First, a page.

In the University’s first large interprofessional course, 140 students from Penn Nursing, Penn Dental, and the Perelman School of Medicine united for an intensive 5-day intersession academic course on pain, which is a major health problem that is under-addressed in the United States.
The course, “Pain Science and Practice,” is designed to bring the latest advances in the bio psychosocial aspects of pain and pain management from the perspectives of individualized pain care, scientific discoveries, evidence-based guidelines and cross-disciplinary learning. Through problem-based and directed learning, classroom simulation, and interactive discussions with national leaders in pain management, students acquired a strong scientific and practice foundation in team-based pain care and were introduced to core competencies for interprofessional collaboration.
“Pain is an interdisciplinary specialty, patients experiencing pain require the attention of numerous different healthcare professionals,” said course co-director, Rosemary Polomano, PhD, RN, FAAN
, associate professor of pain practice. “By engaging students from different disciplines in one classroom with faculty from multiple disciplines, students experience diverse interprofessional perspectives and cutting-edge science that will enable the delivery of quality health services to patients with pain and their families.” The ultimate goal of the course is prepare future clinicians for to address the challenges in pain care and to intervene to prevent or minimize the occurrence of both acute and chronic pain.
Throughout the course, students were introduced to national and international pain standards, policies, guidelines and agendas to address issues related to pain. Content included clinical assessment and measurement of pain, the influence of genetics on pain susceptibility and response to pain treatments, and models for interprofessional care delivery for acute pain, chronic pain, and palliative care.
Professors from Penn Dental, Penn Medicine and Penn Nursing presented general topics on the pathophysiology of pain, pharmacology of analgesics, acute pain, pain treatment disparities, chronic pain syndromes, the mounting problem of substance abuse among patients with pain, and care coordination, spiritual care and ethical issues in pain care.
“ Patients with chronic pain often present with multiple problems, for example a chronic lower back pain patient may also have neglected their dental needs because it is too painful for them to sit on a dental chair,” said course co-director Elliot Hersh, DMD, PhD
, professor in the department of Oral & Maxillofacial Surgery/Pharmacology at Penn Dental Medicine. “In addition they may be experiencing depression from a result of their pain and may be taking multiple medications in a desperate attempt to relieve their pain; therefore a multidisciplinary approach is optimal to treat this patient.”
On the final day of the course, students engaged in small group work to translate evidence-base guidelines into practice and demonstrate core competencies for collaboration through various case scenario simulations played out in multiple care settings including inpatient oncology units, a hospital operating room with a discussion of post-anesthesia care, community-based dental practice office and an inpatient surgical unit nurses’ station. Groups were assigned a specific scenario and assumed the roles of other health care professionals outside of their discipline. These simulation exercises were critiqued by fellow students and expert pain faculty, and provided students with face-to-face interactions to educate peers, resolve discourse in opinions and bring about positive changes in practice. Students encountered real-life practice situations and interactions that cannot be experienced with online independent learning.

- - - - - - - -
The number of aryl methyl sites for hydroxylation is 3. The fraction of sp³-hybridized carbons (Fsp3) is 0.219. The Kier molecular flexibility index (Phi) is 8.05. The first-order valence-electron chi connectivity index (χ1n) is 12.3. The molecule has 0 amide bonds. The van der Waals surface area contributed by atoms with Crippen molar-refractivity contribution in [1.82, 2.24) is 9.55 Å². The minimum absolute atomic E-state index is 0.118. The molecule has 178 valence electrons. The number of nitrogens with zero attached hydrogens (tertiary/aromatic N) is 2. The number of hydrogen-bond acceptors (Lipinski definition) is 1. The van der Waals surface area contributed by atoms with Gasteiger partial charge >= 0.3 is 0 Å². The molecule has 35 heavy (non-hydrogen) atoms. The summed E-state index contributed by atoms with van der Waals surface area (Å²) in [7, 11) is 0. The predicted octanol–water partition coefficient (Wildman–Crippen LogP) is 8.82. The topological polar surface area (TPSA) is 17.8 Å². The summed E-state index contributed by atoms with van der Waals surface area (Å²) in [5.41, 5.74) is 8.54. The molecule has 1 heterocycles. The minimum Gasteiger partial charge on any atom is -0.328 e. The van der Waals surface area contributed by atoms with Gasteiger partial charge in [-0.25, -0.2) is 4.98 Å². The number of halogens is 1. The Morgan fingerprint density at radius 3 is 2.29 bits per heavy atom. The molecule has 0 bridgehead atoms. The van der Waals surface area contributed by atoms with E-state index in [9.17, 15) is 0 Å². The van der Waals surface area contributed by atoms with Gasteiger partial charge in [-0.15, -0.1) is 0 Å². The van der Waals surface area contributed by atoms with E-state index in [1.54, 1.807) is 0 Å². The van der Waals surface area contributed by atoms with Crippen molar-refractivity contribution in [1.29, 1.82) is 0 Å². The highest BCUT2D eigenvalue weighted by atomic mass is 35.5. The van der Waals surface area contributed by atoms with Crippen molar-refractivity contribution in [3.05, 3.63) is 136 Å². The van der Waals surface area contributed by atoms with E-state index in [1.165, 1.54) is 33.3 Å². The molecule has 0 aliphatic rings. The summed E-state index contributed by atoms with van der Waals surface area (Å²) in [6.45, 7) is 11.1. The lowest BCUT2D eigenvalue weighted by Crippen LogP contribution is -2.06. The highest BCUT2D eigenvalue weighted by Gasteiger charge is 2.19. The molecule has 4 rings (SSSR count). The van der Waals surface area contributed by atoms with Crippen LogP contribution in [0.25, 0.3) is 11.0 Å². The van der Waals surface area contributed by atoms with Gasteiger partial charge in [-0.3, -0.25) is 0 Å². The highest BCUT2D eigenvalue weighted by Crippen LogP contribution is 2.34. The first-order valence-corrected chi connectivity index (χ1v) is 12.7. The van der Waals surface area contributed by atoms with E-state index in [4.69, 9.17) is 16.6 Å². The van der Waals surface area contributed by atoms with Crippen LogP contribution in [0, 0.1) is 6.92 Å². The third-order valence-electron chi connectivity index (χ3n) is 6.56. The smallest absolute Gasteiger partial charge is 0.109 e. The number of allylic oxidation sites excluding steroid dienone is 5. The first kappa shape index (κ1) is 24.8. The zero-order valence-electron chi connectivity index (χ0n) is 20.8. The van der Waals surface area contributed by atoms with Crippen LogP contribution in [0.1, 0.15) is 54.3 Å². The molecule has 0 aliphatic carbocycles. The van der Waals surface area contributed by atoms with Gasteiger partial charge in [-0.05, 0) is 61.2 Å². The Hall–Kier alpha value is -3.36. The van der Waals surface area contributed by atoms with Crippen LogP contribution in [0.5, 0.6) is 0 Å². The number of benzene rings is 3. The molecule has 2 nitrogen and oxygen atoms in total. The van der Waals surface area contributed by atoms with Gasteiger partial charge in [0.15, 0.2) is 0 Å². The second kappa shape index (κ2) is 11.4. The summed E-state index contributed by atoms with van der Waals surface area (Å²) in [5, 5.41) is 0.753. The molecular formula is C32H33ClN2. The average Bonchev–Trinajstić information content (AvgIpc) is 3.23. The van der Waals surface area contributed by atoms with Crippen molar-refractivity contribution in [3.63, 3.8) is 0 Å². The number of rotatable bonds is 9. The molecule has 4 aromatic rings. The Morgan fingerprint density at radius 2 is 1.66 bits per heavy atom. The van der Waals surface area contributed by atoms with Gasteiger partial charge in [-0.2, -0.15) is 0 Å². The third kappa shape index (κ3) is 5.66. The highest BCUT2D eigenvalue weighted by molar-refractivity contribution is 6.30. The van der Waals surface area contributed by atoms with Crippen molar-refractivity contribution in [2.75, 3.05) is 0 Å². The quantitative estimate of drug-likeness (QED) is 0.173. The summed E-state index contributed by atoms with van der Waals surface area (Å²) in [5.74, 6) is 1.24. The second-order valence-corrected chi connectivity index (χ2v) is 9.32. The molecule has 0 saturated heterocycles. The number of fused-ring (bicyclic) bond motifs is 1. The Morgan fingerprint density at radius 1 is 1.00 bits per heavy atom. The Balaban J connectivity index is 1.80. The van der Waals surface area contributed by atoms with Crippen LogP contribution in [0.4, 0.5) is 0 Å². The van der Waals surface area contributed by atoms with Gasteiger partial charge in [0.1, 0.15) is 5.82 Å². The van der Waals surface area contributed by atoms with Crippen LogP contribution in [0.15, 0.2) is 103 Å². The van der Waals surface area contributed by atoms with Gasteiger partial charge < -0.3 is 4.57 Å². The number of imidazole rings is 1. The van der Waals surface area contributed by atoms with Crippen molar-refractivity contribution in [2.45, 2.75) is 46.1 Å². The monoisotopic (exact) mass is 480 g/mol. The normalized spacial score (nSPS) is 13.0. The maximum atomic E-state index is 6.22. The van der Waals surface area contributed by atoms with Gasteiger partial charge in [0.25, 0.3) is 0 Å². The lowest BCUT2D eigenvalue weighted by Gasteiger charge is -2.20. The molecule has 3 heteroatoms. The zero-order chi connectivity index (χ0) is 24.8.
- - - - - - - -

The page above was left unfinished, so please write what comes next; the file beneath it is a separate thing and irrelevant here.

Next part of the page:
“Pain Science and Practice is one of the first interprofessional education courses developed by experts at Penn and took multidisciplinary simulation case studies to teach students how to improve patient care and outcomes,” said Y. Kevin Zeng, BSN, RN an adult-gerontology acute care nurse practitioner candidate at Penn Nursing. “The simulations had an innovative approach which students acted in the roles of other healthcare professions than their own and learned about the roles of colleagues and how to best deliver team-based pain care.”
Interprofessionalism is the cornerstone of health professional education and is a priority for the University. Penn Nursing’s Dean Afaf I. Meleis, PhD, DrPS (hon), FAAN
, has advocated for interprofessional care. In 2010, Dean Meleis co-authored a report from The Lancet and the Institute of Medicine calling on the crucial need for interprofessional education and practice in healthcare. More recently in 2012, Dean Meleis advocated for system-wide changes in healthcare delivery during a meeting between the Association of Academic Health Centers, the Institute of Medicine, The Lancet, the Perelman School of Medicine and Penn Nursing.
An identified major challenge to interprofessional education is the ability to engage the academic community, but Penn has overcome this national challenge through the support of its top academic leaders and faculty. The success of the course would not have been possible without the enthusiastic support of leaders across the three schools: Dean J. Larry Jameson, Dr. Gail Morrison, and Dr. Stanley Goldfarb of the Perelman School of Medicine; Dean Denis Kinane and Dr. Uri Hangorksy of Penn Dental Medicine; and Dean Afaf Meleis and Dr. Kathleen McCauley of Penn Nursing. Over 20 Penn pain faculty participated in the course, and Penn’s Teaching and Learning Center experts brought innovation to the teaching and learning strategies used to promote interprofessional education.